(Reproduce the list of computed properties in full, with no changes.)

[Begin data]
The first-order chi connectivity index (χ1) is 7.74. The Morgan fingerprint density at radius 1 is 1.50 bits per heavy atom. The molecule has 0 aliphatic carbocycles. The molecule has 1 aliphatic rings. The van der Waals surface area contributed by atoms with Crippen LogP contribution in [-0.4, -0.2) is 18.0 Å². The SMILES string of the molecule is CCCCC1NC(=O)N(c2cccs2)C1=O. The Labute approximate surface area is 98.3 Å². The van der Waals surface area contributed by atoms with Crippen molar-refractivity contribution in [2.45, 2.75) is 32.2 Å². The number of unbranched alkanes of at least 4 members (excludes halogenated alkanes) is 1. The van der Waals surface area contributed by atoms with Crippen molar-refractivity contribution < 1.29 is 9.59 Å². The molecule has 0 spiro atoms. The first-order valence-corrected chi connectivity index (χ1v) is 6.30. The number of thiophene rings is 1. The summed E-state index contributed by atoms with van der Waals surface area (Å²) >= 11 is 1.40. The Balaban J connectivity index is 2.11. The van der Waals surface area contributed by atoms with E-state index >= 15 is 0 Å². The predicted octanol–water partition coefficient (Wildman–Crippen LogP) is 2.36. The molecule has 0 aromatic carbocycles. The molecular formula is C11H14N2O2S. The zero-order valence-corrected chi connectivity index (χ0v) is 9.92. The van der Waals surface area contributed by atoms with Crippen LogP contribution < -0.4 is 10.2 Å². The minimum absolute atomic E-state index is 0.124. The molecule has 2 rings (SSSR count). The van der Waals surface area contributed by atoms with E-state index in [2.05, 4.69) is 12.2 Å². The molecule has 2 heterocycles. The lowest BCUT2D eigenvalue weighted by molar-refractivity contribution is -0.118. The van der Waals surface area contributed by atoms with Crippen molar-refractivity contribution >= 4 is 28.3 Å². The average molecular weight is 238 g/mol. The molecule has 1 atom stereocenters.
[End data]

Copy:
The first-order chi connectivity index (χ1) is 7.74. The Morgan fingerprint density at radius 1 is 1.50 bits per heavy atom. The molecule has 0 aliphatic carbocycles. The molecule has 1 aliphatic rings. The van der Waals surface area contributed by atoms with Crippen LogP contribution in [-0.4, -0.2) is 18.0 Å². The SMILES string of the molecule is CCCCC1NC(=O)N(c2cccs2)C1=O. The Labute approximate surface area is 98.3 Å². The van der Waals surface area contributed by atoms with Crippen molar-refractivity contribution in [2.45, 2.75) is 32.2 Å². The number of unbranched alkanes of at least 4 members (excludes halogenated alkanes) is 1. The van der Waals surface area contributed by atoms with Crippen molar-refractivity contribution < 1.29 is 9.59 Å². The molecule has 0 spiro atoms. The first-order valence-corrected chi connectivity index (χ1v) is 6.30. The number of thiophene rings is 1. The summed E-state index contributed by atoms with van der Waals surface area (Å²) >= 11 is 1.40. The Balaban J connectivity index is 2.11. The van der Waals surface area contributed by atoms with E-state index >= 15 is 0 Å². The predicted octanol–water partition coefficient (Wildman–Crippen LogP) is 2.36. The molecule has 0 aromatic carbocycles. The molecular formula is C11H14N2O2S. The zero-order valence-corrected chi connectivity index (χ0v) is 9.92. The van der Waals surface area contributed by atoms with Crippen LogP contribution < -0.4 is 10.2 Å². The minimum absolute atomic E-state index is 0.124. The molecule has 2 rings (SSSR count). The van der Waals surface area contributed by atoms with E-state index in [2.05, 4.69) is 12.2 Å². The molecule has 2 heterocycles. The lowest BCUT2D eigenvalue weighted by molar-refractivity contribution is -0.118. The van der Waals surface area contributed by atoms with Crippen molar-refractivity contribution >= 4 is 28.3 Å². The average molecular weight is 238 g/mol. The molecule has 1 atom stereocenters.